Oh, another thing about traditional towels I don’t like: after a while of use, they tends to get hard and brittle when dried in the sun. Maybe this is because of the water quality in Sydney, or because the soft ones have some synthetic material blended in it. But some of the bath towels I have turn into a sand paper when I dry them, I wouldn’t in a million years want to use that on my skin.

Here’s Miss M wrapped in her new favourite towel. She insists on sleeping with it as a blanket, too. I love it when she approves of something I make…. because as you’d know if you’ve been reading my blog, it doesn’t happen very often!

 

 

 

 

 

 

 

 

 

I’ve listed one on my Etsy shop. There’ll be more shortly.

Sun hats

The winter has been brutal here in Sydney this year. But just when I was bracing for another month of coldness, spring is suddenly upon us, catching me totally off-guard. In our backyard, a newly planted lemon tree is about to blossom. Strawberry flowers are already blossoming. And the sun is getting noticeably brighter. Soon it’ll be another skin cancer season…. It’s time to make sun hats.

Last summer I made a few sun hats for my shop, but I was not completely happy with the pattern I made. The brim was too slope-y and bucket-like, and as cute as it was, it interfered with the child’s visual field. So, I went back to the drawing board today.

Let me warn you first: I have no idea how a professional pattern maker would make hat patterns. So please don’t copy me or quote me if you are researching how to make a hat pattern properly. I just wanted to share how I did this.

 

 

 

 

 

 

 

 

 

 

As you see, I already have a pattern for the crown part. For the brim, I first drew a rectangle for the brim, with the length representing the circumference of the hat. If you use this pattern for a hat as is, the brim would come straight down over your eyes like a ski mask, and you will be totally blindfolded.

Next I arbitrarily divided the brim rectangle up into small sections. I then cut out the big rectangle, and made slits along these little lines almost till the end, leaving just a tiny bit uncut so the whole thing still held together as one piece. Then you can fan it out like this:

 

 

 

 

 

 

 

 

 

 

If you make a complete circle like this, and trace over the pattern, I’d imagine your brim will sit about 90 degrees from your face – like a shower hat (or how do you call those things you attach to your child’s head so you can wash her hair without the water getting into her eyes?).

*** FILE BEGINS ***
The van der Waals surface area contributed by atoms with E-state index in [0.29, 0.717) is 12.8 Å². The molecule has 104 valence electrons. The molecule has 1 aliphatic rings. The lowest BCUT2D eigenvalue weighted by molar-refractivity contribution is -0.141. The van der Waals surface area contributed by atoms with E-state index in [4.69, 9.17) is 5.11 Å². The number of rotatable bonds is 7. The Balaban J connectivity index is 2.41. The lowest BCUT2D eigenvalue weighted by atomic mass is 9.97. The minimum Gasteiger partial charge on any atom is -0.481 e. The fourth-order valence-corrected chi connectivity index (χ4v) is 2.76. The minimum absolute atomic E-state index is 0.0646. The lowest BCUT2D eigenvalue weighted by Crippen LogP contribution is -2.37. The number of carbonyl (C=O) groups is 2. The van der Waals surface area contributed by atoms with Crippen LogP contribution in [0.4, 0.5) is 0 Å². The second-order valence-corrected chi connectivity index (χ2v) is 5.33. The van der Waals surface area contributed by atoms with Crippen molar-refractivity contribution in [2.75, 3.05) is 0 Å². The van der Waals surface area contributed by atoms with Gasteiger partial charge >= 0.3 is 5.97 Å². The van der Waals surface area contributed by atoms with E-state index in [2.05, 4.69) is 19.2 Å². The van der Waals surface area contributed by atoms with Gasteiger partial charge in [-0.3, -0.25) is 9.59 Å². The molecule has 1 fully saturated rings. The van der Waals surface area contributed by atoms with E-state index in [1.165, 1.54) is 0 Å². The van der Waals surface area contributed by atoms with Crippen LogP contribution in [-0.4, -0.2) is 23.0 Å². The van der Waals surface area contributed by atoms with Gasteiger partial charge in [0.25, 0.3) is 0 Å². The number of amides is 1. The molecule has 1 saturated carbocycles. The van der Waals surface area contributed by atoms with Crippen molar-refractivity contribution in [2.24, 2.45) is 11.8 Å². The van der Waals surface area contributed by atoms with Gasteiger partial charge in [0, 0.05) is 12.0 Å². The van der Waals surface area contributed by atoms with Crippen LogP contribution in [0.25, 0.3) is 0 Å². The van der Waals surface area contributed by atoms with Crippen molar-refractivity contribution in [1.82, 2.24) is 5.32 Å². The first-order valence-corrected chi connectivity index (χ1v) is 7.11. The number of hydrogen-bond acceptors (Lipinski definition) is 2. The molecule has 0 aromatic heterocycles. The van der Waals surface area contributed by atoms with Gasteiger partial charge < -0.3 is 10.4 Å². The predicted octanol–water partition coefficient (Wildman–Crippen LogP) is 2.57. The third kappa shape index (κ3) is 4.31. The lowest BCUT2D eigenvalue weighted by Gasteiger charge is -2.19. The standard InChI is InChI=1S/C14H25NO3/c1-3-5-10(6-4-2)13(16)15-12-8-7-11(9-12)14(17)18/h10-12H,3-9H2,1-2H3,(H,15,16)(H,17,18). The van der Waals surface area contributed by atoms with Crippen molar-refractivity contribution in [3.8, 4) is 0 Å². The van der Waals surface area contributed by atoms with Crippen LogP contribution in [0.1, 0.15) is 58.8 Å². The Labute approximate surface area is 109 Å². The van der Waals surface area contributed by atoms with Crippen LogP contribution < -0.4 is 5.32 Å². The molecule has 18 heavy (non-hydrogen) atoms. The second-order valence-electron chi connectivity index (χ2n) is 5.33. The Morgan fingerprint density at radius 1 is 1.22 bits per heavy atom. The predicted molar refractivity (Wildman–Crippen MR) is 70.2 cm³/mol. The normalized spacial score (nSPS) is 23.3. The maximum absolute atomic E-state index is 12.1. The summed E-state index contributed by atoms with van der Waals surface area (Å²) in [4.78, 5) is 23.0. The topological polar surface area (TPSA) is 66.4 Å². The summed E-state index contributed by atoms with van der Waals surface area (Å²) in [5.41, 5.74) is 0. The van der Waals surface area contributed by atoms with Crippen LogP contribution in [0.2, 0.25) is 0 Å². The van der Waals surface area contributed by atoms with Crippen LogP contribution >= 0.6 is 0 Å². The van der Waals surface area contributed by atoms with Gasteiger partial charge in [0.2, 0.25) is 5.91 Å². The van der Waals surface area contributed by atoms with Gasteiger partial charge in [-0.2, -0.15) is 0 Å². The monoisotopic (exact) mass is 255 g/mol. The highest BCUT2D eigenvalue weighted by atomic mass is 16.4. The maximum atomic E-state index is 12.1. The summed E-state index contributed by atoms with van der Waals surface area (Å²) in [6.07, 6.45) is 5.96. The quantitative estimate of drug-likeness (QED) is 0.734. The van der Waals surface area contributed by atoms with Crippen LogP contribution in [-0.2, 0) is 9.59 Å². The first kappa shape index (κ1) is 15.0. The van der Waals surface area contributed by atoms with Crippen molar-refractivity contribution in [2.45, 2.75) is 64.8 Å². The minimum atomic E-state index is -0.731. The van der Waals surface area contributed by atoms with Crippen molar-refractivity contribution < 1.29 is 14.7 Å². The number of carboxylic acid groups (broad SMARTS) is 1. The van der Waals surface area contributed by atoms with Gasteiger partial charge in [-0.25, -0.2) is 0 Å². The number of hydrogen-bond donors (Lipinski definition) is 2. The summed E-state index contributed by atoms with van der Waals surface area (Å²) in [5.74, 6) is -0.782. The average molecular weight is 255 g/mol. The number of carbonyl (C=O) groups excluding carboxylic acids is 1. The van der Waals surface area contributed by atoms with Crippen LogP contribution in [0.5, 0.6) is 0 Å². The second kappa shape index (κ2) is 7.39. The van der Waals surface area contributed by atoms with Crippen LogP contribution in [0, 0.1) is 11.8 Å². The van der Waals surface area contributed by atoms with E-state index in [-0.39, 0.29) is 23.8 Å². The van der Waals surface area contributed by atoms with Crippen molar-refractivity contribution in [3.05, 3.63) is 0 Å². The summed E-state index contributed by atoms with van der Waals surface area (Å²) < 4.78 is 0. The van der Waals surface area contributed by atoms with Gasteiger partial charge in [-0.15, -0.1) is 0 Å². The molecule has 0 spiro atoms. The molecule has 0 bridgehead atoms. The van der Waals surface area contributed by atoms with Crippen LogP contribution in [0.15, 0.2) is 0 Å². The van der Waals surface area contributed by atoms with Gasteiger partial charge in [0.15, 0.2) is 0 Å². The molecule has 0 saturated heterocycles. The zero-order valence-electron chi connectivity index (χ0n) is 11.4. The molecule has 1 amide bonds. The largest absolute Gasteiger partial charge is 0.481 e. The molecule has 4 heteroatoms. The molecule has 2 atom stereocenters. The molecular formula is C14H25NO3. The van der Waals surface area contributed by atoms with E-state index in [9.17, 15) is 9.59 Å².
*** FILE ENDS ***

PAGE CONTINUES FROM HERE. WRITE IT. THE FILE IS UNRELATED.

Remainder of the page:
I wanted a brim with a gentle downward slope, so I was aiming for something like a 45-degree angle.

 

 

 

 

 

 

 

 

 

 

 

 

 

This took a long time, ensuring that all the little pieces were spaced out evenly…. When I finally had them positioned where I wanted, I roughly traced around the whole shape, then smoothed out the rough edges into a nice curved shape.

Then I tweaked the pattern a little more to make sure the lines were smooth and the circumference matched with that of the crown. Then I added seam allowance.

 

 

 

 

 

 

 

 

 

 

The work-in-progress pattern above is for half a brim.

When the pattern is done, it’s Judgment Time – time to make a sample. Here, too, is where I am a total amateur. Instead of using muslin, I can’t help using a nice fabric for my sample sewing. Because I am eternally hopeful that, in the event it all works out perfectly the first time, I will have a lovely hat I can use straight away. Although I should know by now that things almost never work out perfectly the first time. That is why my children often wear crooked or ill-fitting samples. Because I’m too cheap to throw them away. See, I never seem to learn.

But today I got lucky! Yes the first sample had problems — the brim was too long and didn’t match up with the crown, and the angle was a little off. But after I ripped the brim off, I was able to salvage the fabric by re-cutting it using a revised pattern.



 

 

 

 

 

 

 

 

 

 

 

 

 

 

 

 

 

A finished toddler sun hat in Miss M’s size. It’s lined with solid pink cotton. After yesterday’s apron-rejection fiasco, I didn’t want to argue with a three-year-old’s favoured colour choice. See, I need her to wear a hat – any hat – in this country of harsh sun and skin cancer.

I do enjoy making hats. Something about all these flat pieces ending up nice and round and 3-D – gives me a lot of satisfaction. Off to make some more for my neglected online shop and for the upcoming Mathilda’s Market.